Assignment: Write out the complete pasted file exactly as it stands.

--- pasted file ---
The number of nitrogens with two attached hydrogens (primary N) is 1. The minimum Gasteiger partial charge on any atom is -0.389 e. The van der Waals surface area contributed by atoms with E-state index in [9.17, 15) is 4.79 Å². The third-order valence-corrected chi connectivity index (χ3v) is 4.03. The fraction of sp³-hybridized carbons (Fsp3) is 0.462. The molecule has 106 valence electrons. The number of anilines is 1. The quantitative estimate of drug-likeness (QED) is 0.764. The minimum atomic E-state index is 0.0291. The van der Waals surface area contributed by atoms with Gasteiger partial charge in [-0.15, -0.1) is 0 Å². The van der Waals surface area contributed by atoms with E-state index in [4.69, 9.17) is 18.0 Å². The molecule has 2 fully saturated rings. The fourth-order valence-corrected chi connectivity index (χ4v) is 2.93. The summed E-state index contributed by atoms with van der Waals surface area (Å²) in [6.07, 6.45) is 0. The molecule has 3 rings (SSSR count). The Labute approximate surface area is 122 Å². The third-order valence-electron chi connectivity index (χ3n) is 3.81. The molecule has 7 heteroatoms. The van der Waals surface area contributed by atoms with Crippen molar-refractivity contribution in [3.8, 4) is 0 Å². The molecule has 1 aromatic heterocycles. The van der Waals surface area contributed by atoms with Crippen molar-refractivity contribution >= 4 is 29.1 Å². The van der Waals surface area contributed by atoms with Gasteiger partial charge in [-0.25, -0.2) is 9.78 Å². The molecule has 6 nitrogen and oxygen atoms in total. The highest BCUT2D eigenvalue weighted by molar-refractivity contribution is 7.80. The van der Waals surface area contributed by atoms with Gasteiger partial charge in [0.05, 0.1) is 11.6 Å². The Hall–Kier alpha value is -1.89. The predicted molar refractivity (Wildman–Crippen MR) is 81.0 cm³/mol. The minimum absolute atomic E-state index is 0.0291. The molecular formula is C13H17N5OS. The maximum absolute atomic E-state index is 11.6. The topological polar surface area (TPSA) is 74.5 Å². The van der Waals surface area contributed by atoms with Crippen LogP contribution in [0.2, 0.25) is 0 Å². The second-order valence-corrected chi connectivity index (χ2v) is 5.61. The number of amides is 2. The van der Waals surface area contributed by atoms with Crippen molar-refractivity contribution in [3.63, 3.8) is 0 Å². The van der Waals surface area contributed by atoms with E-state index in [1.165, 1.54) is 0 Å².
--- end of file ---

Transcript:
The number of nitrogens with two attached hydrogens (primary N) is 1. The minimum Gasteiger partial charge on any atom is -0.389 e. The van der Waals surface area contributed by atoms with E-state index in [9.17, 15) is 4.79 Å². The third-order valence-corrected chi connectivity index (χ3v) is 4.03. The fraction of sp³-hybridized carbons (Fsp3) is 0.462. The molecule has 106 valence electrons. The number of anilines is 1. The quantitative estimate of drug-likeness (QED) is 0.764. The minimum atomic E-state index is 0.0291. The van der Waals surface area contributed by atoms with Gasteiger partial charge in [-0.15, -0.1) is 0 Å². The van der Waals surface area contributed by atoms with E-state index in [4.69, 9.17) is 18.0 Å². The molecule has 2 fully saturated rings. The fourth-order valence-corrected chi connectivity index (χ4v) is 2.93. The summed E-state index contributed by atoms with van der Waals surface area (Å²) in [6.07, 6.45) is 0. The molecule has 3 rings (SSSR count). The Labute approximate surface area is 122 Å². The third-order valence-electron chi connectivity index (χ3n) is 3.81. The molecule has 7 heteroatoms. The van der Waals surface area contributed by atoms with Crippen molar-refractivity contribution in [3.8, 4) is 0 Å². The molecule has 1 aromatic heterocycles. The van der Waals surface area contributed by atoms with Crippen molar-refractivity contribution >= 4 is 29.1 Å². The van der Waals surface area contributed by atoms with Gasteiger partial charge in [-0.25, -0.2) is 9.78 Å². The molecule has 6 nitrogen and oxygen atoms in total. The highest BCUT2D eigenvalue weighted by molar-refractivity contribution is 7.80. The van der Waals surface area contributed by atoms with Gasteiger partial charge in [0.05, 0.1) is 11.6 Å². The Hall–Kier alpha value is -1.89. The predicted molar refractivity (Wildman–Crippen MR) is 81.0 cm³/mol. The minimum absolute atomic E-state index is 0.0291. The molecular formula is C13H17N5OS. The maximum absolute atomic E-state index is 11.6. The topological polar surface area (TPSA) is 74.5 Å². The van der Waals surface area contributed by atoms with Crippen LogP contribution in [0.2, 0.25) is 0 Å². The second-order valence-corrected chi connectivity index (χ2v) is 5.61. The number of amides is 2. The van der Waals surface area contributed by atoms with Crippen molar-refractivity contribution in [3.63, 3.8) is 0 Å². The van der Waals surface area contributed by atoms with E-state index in [1.165, 1.54) is 0 Å².